The Biodesign Institute at Arizona State University has been awarded a $5.3 million grant from the U.S. Department of Defense for an unusual and ambitious drug-development project: Design a system that would enable on-demand creation of a new antibiotic for an unknown infectious disease–in less than seven days.
The lead researcher on the grant, Stephen Albert Johnston, directs Biodesign’s Center for Innovations in Medicine. He said that his team, which has worked on other unusual projects, including efforts to develop vaccines for HIV and some forms of cancer, already has technology that can produce candidate treatments for diseases in as little as two weeks through the creation of synthetic antibodies.
“When DARPA asked how to solve this problem, we were already prepared for it,” Dr. Johnston said in the Phoenix Business Journal.
The new funding, provided by the Defense Advanced Research Projects Agency‘s (DARPA) Accelerated Critical Therapeutics program, will allow Dr. Johnston to refine his processes and cut that already speedy time frame in half. DARPA believes such a response time could be essential in the event of a biological-warfare event.
Under traditional drug-development protocol, scientists shepherd a potential therapeutic through a lengthy process, which can take a decade or longer to complete.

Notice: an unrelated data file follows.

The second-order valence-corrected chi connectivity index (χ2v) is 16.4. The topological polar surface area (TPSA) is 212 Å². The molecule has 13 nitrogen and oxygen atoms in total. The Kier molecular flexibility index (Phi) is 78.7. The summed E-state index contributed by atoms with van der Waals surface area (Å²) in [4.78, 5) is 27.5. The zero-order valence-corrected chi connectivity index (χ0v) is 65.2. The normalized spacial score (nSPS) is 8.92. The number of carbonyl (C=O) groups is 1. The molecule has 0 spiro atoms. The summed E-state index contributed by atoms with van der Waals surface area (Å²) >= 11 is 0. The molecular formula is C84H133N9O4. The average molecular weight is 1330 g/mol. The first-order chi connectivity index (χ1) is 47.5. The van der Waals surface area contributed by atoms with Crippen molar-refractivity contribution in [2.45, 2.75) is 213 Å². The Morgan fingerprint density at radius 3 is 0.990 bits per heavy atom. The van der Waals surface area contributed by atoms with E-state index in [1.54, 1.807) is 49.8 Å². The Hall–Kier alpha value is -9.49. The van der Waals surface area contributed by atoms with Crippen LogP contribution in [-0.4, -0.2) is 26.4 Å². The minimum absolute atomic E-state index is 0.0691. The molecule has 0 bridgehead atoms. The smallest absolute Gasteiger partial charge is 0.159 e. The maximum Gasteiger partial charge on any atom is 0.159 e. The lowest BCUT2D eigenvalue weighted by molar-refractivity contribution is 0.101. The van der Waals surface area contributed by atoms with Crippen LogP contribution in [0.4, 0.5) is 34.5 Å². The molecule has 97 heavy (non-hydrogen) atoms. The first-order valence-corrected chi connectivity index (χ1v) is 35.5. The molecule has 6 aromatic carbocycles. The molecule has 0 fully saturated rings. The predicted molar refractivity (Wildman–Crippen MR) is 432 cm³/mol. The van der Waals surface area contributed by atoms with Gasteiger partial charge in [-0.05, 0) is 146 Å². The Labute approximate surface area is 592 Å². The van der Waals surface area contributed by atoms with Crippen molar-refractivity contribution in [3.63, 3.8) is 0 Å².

“Half of this period involves all the research and development of the therapeutic, the chemistry to make it, and so on,” said Dr. Johnston. “The other half is all the clinical trials testing and FDA approval.”
Dr. Johnston’s laboratory is approaching the development process quite differently. His team is designing what would essentially be a warehouse of synthetic antibodies–10,000 peptide combinations that might have therapeutic value. The researchers refer to these potential treatments as synbodies.
“Our idea is to screen a large library of possible pathogens, identifying a broad class of effective binders,” said Chris Diehnel, an assistant research professor in Dr. Johnston’s group. “We would then produce stocks of peptides to be kept waiting in the wings, so that when we have a live-fire test, the unknown pathogen can be screened to identify several low-binding-affinity peptides. These we will rapidly assemble into a synbody, targeting that pathogen specifically.”
“If the basic concept works, the chemistry is there to make thousands of doses in only one week,” Dr. Johnston said in the Arizona Republic.
For more information:
“Biodesign Institute receives $5.3M grant to fight infectious diseases,” ASU news release, 09/13/2010
“ASU gets $5.3M to speed drug development,” Phoenix Business Journal, 09/10/2010